On top of WebGL there are third-party libraries and frameworks exist – like Three.js, Babylon.js or A-Frame. They abstract many of the complexities of working with raw shader code, points and triangles, and provide higher-level tools like “material”, “mesh”, “geometry”, “camera”, “light” etc.

The most popular library is probably Three.js, and it has really nice and clean API. I would love to have something similar in Go. Maybe we can use GopherJS to automatically transpile Go code into JS?


GopherJS is incredible. Seriously.

When I first heard about Go-to-JS compiler a few years ago, my first reaction was “cool, but it’s unlikely to change anything”. Later, on dotGo 2016 conference in Paris, one of the GopherJS developers, and now a member of the Go team, Dmitry Shuravlyov gave a fascinating talk about GopherJS - go watch it, even if it’s 2 years old. When you realize that even the networking code like net/http just works and you can send AJAX-queries by calling Go’s http.Get(), you start realizing the power of this piece of technology.

A lot of already written Go code can be immediately available for use in the browser in a few seconds. Many JS libraries – like React, Angular, VueJS, D3, jQuery etc – already have bindings for GopherJS, and it’s usually easy to create custom bindings for the JS library you really need. In most cases, you may implement bindings just for a subset you need.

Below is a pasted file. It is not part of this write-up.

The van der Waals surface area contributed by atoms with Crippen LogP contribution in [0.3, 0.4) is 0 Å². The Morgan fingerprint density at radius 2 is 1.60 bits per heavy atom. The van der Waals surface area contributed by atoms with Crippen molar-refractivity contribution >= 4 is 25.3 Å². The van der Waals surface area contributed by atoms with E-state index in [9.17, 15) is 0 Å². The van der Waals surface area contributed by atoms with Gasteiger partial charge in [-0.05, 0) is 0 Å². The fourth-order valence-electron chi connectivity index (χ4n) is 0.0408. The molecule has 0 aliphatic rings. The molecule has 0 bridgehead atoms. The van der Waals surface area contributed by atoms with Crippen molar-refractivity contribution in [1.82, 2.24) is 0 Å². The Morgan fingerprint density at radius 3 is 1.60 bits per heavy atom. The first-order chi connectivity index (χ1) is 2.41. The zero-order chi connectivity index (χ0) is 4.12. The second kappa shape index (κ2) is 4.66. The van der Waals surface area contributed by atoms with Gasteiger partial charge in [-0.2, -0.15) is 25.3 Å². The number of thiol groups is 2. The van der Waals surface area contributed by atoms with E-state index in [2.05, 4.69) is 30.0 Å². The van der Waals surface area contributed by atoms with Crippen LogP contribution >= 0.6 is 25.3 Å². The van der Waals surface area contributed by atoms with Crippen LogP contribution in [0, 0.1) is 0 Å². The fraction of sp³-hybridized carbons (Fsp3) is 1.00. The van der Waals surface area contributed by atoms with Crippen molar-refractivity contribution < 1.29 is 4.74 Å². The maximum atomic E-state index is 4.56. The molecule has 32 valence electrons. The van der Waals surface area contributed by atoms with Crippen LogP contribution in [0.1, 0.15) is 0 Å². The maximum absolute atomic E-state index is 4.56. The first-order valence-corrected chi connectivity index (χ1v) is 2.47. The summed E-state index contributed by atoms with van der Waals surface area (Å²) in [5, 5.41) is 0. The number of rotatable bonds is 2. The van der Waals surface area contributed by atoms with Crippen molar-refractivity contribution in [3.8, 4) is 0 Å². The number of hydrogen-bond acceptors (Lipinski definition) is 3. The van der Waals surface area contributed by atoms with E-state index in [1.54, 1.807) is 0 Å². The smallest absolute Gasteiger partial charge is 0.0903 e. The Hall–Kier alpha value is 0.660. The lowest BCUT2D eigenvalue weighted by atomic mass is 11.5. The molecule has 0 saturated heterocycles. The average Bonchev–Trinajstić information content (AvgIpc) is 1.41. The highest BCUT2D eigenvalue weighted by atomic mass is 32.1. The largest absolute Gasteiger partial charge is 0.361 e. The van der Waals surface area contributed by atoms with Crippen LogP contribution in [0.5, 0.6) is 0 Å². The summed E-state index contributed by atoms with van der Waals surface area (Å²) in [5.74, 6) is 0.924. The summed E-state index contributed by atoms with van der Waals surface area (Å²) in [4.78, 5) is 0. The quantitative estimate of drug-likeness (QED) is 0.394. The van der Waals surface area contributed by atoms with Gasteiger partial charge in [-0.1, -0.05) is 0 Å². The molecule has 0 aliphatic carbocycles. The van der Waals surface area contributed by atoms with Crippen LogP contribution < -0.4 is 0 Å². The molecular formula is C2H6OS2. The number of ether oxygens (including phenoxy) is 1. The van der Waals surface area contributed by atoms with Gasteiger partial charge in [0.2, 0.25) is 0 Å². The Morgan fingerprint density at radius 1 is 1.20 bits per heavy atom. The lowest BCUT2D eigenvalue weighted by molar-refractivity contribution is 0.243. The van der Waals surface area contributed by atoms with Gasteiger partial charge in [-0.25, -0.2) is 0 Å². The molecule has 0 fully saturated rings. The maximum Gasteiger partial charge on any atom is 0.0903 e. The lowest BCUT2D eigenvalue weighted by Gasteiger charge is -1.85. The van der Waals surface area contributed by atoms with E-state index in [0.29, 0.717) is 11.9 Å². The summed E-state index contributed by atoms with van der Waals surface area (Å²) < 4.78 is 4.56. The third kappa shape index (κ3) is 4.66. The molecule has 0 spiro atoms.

Installation is really simple, just run go get -u


Building our first WebGL app in Go

So how can we create a web app with GopherJS and Three.js? We’ll need bindings for Three.js first.

I found a proof-of-concept package that implemented most basic bindings to three.js. One of the design goals seems to provide the same API in Go, as the JS version. In the process, I started changing it at a faster pace than the original author’s PR reviewing pace, so I ended up using my forked version with the same name. While the current version works well for my needs, it’s really far from being even 10% complete, and the more I work with it, the more I want to refactor it from scratch. The problem is that Three.js exploits inheritance and some interesting properties, so to speak, of JavaScript type system, so it doesn’t map well to Go. So as I accumulate more experience working with it, the new design will probably come up.

Compare JS and Go usage of three.js.


var scene, renderer, light, camera;
camera = new THREE.PerspectiveCamera(70, w/h, 1, 1000 );
camera.position.set( 1000, 50, 1500 );
scene = new THREE.Scene();
renderer = new THREE.WebGLRenderer();
renderer.setSize(w, h);
light = new THREE.AmbientLight( 0xffffff );